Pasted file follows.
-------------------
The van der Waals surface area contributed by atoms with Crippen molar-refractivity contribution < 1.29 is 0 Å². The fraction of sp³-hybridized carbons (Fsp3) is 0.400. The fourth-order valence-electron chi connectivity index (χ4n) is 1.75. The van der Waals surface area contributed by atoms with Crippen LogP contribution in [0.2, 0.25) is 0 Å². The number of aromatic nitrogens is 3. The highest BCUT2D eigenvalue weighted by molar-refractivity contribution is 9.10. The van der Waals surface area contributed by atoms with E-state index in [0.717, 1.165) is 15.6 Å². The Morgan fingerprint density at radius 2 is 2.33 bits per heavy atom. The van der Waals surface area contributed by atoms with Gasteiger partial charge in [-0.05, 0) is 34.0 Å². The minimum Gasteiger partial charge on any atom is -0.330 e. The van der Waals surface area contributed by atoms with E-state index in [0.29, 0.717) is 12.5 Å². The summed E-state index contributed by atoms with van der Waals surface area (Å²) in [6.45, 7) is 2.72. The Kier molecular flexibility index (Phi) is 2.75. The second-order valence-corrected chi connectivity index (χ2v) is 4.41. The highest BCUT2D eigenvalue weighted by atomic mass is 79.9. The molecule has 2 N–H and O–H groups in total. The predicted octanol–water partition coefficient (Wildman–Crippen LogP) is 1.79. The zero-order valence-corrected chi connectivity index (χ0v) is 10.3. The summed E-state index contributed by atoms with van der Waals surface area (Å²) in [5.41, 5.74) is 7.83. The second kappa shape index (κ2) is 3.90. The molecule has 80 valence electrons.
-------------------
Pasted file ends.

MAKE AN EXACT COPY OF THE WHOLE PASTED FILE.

The van der Waals surface area contributed by atoms with Crippen molar-refractivity contribution < 1.29 is 0 Å². The fraction of sp³-hybridized carbons (Fsp3) is 0.400. The fourth-order valence-electron chi connectivity index (χ4n) is 1.75. The van der Waals surface area contributed by atoms with Crippen LogP contribution in [0.2, 0.25) is 0 Å². The number of aromatic nitrogens is 3. The highest BCUT2D eigenvalue weighted by molar-refractivity contribution is 9.10. The van der Waals surface area contributed by atoms with E-state index in [0.717, 1.165) is 15.6 Å². The Morgan fingerprint density at radius 2 is 2.33 bits per heavy atom. The van der Waals surface area contributed by atoms with Gasteiger partial charge in [-0.05, 0) is 34.0 Å². The minimum Gasteiger partial charge on any atom is -0.330 e. The van der Waals surface area contributed by atoms with E-state index in [0.29, 0.717) is 12.5 Å². The summed E-state index contributed by atoms with van der Waals surface area (Å²) in [6.45, 7) is 2.72. The Kier molecular flexibility index (Phi) is 2.75. The second-order valence-corrected chi connectivity index (χ2v) is 4.41. The highest BCUT2D eigenvalue weighted by atomic mass is 79.9. The molecule has 2 N–H and O–H groups in total. The predicted octanol–water partition coefficient (Wildman–Crippen LogP) is 1.79. The zero-order valence-corrected chi connectivity index (χ0v) is 10.3. The summed E-state index contributed by atoms with van der Waals surface area (Å²) in [5.41, 5.74) is 7.83. The second kappa shape index (κ2) is 3.90. The molecule has 80 valence electrons.